• Increasing confidence. Coping skills can help people in recovery develop a sense of mastery and control over their lives. This can lead to higher confidence and self-esteem.

15 Coping Skills for Addiction Recovery

People with addiction disorders can build a foundation for successful and long-term recovery by developing healthy coping skills.

Here are 15 effective coping skills for addiction recovery:

1. Practicing Mindfulness & Meditation

Mindfulness and meditation can help with addiction recovery by allowing individuals to focus on the present moment and calm their minds.

Evidence suggests that mindfulness meditation improves emotion regulation and reduces drug abuse. Regular practice has also reduced stress and anxiety and improved overall mental health.

Mindfulness and meditation can also help you achieve better self-control and improve your mental clarity and concentration. Practicing mindfulness can also increase your kindness and compassion, helping you manage and balance negative feelings and behaviors.

2. Practicing Non-Judgment

People with addiction often experience negative thoughts and emotions that can worsen their addiction symptoms. These negative self-talk and self-criticisms can damage their mental health and hinder their recovery process.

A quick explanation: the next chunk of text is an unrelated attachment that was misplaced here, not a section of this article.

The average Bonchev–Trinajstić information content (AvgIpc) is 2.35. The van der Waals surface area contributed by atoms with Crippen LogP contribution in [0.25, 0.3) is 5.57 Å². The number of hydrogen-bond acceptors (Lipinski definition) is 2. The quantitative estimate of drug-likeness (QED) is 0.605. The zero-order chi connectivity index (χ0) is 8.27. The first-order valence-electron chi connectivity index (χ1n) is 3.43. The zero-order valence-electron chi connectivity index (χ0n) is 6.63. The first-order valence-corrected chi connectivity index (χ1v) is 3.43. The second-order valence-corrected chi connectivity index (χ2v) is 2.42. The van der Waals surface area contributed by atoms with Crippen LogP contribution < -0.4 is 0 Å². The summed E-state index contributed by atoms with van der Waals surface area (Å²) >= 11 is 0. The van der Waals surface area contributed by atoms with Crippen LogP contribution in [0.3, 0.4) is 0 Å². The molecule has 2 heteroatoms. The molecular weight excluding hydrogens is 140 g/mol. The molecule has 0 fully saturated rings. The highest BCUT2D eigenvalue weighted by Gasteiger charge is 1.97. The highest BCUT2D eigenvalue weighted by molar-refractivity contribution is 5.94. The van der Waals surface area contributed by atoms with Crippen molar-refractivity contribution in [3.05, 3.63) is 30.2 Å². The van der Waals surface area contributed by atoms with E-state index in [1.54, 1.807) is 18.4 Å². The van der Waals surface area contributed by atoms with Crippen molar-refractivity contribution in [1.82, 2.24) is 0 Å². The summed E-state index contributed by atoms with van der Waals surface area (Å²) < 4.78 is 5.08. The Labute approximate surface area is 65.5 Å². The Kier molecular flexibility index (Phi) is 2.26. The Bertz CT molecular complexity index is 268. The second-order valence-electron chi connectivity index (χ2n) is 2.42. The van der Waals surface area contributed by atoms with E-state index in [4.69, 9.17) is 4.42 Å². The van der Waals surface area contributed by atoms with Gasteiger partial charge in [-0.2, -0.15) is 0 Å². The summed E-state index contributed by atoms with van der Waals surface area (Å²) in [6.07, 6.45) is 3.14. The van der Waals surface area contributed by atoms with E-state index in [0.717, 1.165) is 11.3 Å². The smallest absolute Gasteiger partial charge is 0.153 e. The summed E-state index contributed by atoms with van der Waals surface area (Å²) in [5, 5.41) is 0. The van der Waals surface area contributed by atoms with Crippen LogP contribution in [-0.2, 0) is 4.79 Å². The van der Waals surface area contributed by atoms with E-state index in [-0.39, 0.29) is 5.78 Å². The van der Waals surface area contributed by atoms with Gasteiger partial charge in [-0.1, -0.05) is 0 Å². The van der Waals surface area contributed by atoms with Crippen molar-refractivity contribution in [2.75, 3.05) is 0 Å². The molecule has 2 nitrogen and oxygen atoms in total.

To counteract this, practicing non-judgment and being kinder to oneself is crucial. This can help reduce stress, alleviate anxiety, and prevent other negative behaviors from taking hold. Practicing non-judgment also promotes better communication skills and trust with others.

By shifting your focus from negative thoughts about others to a more positive and supportive outlook, you can create an environment that helps you stay sober and progress in your recovery journey. Embracing non-judgment is a key step toward a happier and healthier life.

3. Learning to Relax in Any Situation

Many people first experiment with drugs and alcohol to calm their nerves and unwind from stressful situations. If you learn to manage your stressors effectively, you can prevent relapse by keeping your calm in any situation.

In fact, mind-body relaxation is one of the main tools of relapse prevention. Therapeutic treatments like cognitive behavioral therapy and dialectical behavioral therapy can teach you techniques that can help you maintain self-control regardless of the circumstances.

Here are some typical relaxation techniques that may help you:

  • Breathing exercises
  • Walking
  • Listening to soothing music
  • A warm shower or bath
  • Drinking herbal tea or green tea